"Hc.gov has surpassed a million site visits so far today," administration officials tweeted after announcing the 24-hour sign-up extension.
"Those who want 1/1 coverage should try to sign up today. With record demand, those who try for 1/1 will have a fail-safe to finish tmrrw."
The White House said Monday even President Obama has gone through the application process, if only symbolically since he gets his health insurance through the military.
"Over the weekend and in advance of today's [since extended] deadline, the president enrolled in a healthcare plan made available by the Affordable Care Act on the DC marketplace," a White House official said. "The act of the president signing up for insurance coverage through the DC exchange is symbolic since the president's healthcare will continue to be provided by the military. But he was pleased to participate in a plan as a show of support for these marketplaces, which are providing quality, affordable healthcare options to more than a million people.
"The president selected a bronze plan."
Obama, who is on vacation with his family in Hawaii, was given "a detailed update" Sunday on the preparations for handling the deadline surge, the official said.
"He was briefed on the efforts to ensure that the website could handle the large amount of traffic that was predicted and on efforts to ensure a smooth transition on Jan. 1," the official said.
Those looking to obtain an individual health plan will have until Jan. 10 to make their first payment, a trade group says. But to be safe, healthcare advocates recommend people make their first payment by Dec. 31.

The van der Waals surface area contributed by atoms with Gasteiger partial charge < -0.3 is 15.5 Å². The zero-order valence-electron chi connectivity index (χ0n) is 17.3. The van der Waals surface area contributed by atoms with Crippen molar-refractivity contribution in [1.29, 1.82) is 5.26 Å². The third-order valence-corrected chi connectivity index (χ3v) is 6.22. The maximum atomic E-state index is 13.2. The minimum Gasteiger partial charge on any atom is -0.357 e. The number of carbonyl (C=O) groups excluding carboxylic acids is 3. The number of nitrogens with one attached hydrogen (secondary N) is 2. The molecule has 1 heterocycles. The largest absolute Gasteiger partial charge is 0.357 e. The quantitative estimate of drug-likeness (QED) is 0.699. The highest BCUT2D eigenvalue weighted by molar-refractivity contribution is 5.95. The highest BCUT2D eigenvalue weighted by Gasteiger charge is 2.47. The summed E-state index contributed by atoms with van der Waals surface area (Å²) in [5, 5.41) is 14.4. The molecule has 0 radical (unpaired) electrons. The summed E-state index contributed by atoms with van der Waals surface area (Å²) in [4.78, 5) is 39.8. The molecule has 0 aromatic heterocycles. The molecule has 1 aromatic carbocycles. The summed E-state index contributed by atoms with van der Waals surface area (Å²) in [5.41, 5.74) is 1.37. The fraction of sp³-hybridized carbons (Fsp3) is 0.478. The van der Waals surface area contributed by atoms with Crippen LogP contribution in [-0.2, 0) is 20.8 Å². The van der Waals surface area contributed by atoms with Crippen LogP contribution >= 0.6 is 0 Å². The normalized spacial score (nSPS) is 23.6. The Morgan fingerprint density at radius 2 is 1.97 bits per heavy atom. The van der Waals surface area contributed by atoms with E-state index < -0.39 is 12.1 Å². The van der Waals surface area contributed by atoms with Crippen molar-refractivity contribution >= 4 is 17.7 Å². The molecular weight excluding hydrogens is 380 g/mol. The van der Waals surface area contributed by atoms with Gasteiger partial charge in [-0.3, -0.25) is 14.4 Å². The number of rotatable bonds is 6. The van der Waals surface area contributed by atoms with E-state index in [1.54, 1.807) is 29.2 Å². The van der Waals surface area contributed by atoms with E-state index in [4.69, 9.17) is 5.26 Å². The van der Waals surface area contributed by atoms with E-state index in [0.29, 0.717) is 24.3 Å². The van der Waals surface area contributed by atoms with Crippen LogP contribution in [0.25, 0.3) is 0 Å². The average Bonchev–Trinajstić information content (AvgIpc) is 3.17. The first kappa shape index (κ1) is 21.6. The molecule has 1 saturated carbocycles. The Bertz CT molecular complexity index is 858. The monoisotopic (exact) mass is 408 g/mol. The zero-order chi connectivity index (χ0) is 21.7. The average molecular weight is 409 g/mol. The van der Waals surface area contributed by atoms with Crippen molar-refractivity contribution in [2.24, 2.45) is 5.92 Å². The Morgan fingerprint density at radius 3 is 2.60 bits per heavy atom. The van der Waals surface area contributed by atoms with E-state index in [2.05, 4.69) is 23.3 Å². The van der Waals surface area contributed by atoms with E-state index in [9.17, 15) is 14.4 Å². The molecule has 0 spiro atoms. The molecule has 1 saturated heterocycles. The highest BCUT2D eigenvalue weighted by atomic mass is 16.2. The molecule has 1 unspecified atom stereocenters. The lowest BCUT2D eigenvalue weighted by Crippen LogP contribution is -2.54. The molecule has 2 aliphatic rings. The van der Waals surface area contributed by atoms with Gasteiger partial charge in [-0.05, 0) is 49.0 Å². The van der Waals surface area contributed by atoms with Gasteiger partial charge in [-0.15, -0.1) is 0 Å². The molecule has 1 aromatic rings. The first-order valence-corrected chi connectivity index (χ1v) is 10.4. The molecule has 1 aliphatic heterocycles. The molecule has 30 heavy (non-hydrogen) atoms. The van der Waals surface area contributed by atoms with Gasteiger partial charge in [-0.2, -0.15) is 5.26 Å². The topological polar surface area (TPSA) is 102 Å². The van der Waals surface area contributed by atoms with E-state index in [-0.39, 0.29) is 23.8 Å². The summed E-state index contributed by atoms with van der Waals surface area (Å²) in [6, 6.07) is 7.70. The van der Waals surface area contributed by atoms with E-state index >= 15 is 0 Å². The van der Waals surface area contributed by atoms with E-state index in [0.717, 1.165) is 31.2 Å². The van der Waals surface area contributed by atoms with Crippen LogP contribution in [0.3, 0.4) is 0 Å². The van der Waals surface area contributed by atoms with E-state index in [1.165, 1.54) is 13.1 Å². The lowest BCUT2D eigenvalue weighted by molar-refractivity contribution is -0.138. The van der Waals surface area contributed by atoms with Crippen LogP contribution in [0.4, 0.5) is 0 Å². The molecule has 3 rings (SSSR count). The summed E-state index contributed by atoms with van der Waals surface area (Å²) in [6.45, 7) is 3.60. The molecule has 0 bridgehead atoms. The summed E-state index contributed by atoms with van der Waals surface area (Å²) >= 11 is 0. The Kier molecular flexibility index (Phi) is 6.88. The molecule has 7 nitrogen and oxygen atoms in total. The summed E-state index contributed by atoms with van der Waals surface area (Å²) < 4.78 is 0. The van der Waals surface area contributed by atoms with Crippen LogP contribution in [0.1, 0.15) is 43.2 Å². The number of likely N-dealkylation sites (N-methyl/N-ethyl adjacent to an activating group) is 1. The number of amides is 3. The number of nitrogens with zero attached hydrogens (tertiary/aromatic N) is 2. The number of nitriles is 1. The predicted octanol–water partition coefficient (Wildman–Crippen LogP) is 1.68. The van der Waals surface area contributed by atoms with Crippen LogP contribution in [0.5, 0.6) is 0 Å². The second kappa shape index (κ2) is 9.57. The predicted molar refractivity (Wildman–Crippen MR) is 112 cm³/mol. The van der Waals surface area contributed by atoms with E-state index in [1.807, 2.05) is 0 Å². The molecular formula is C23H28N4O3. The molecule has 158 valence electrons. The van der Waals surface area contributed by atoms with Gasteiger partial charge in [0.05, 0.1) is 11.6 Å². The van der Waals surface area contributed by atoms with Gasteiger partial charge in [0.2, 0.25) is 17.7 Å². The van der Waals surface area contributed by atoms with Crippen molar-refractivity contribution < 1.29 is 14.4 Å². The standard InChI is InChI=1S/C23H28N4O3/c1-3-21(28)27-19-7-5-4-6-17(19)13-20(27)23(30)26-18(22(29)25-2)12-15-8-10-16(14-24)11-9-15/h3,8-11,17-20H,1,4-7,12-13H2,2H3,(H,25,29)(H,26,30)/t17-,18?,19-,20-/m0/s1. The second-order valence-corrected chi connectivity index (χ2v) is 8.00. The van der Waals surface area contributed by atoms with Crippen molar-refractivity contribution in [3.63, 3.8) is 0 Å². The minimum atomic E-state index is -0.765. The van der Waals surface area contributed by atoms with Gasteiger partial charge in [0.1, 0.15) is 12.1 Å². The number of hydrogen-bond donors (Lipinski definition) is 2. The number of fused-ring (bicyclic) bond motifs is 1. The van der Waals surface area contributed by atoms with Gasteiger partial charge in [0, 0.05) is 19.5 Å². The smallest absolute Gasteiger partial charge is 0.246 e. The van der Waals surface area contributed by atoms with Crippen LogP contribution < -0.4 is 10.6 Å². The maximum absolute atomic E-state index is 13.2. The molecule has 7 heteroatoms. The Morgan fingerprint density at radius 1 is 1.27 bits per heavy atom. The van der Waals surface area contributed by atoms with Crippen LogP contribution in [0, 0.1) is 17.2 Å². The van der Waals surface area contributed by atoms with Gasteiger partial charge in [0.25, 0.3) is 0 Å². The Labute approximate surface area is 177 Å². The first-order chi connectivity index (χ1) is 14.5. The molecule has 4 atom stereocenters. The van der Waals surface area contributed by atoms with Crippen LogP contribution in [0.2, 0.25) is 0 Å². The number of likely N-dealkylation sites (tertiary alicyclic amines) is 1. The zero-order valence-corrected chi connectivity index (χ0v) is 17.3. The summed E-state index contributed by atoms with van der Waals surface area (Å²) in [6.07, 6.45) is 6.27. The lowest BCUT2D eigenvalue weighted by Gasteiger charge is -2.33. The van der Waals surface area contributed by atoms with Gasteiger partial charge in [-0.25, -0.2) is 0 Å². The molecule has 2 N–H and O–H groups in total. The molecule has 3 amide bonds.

America's Health Insurance Plans, the industry's largest trade group, says its members will give consumers until Jan. 10 to pay their January premium, provided they choose a plan by the Monday night deadline.
The White House encouraged insurers to relax the Dec. 31 payment deadline and provide coverage retroactive to Jan. 1 for people who paid later in the month.
Some state-based exchanges say they're sticking with the Dec. 31 deadline.
Healthcare advocates recommend if people want to be sure they're covered in January, they should pay the first month's premium by Dec. 31, unless they can confirm they have the 10-day grace period for making the first month's premium.
The administration has stressed, and reiterated Sunday, consumers have until March 31 to buy coverage for 2014 and avoid any penalty.
Ron Pollack, executive director of non-profit healthcare advocacy group Families USA, said it was important for some groups of people to make sure they have coverage in January.
Those groups include people whose pre-existing condition insurance plans end Dec. 31, those who lost coverage when insurers canceled plans that didn't meet minimum Affordable Care Act standards, and people in states where Medicaid is scaling back, he told USA Today.
Medicaid is the state-run health program for low-income families and individuals.
"There's been a special outreach to the people in the high-risk pools and who received termination notices," Pollack told the newspaper. "For those who have not had coverage in the past, but haven't needed coverage, they may not feel quite the same sense of urgency."
Obama had said Friday more than a million people signed up for insurance through the federal and state marketplaces, most of them this month.
"So, all told, millions of Americans, despite the problems with the website, are now poised to be covered by quality, affordable health insurance come New Year's Day," Obama said at a year-end news conference.
The federal agency running HealthCare.gov, the insurance website serving 36 states, said nearly 750,000 people visited the site last weekend through noon Sunday.
Julie Bataille, a spokeswoman for the Centers for Medicare and Medicaid Services, which oversees the website, told USA Today the government expected to be able to handle the volume created by the deadline.
HealthCare.gov can handle at least 800,000 people a day, she said.
In addition, the government added 800 people to telephone call centers, so more than 12,000 people were available to answer questions.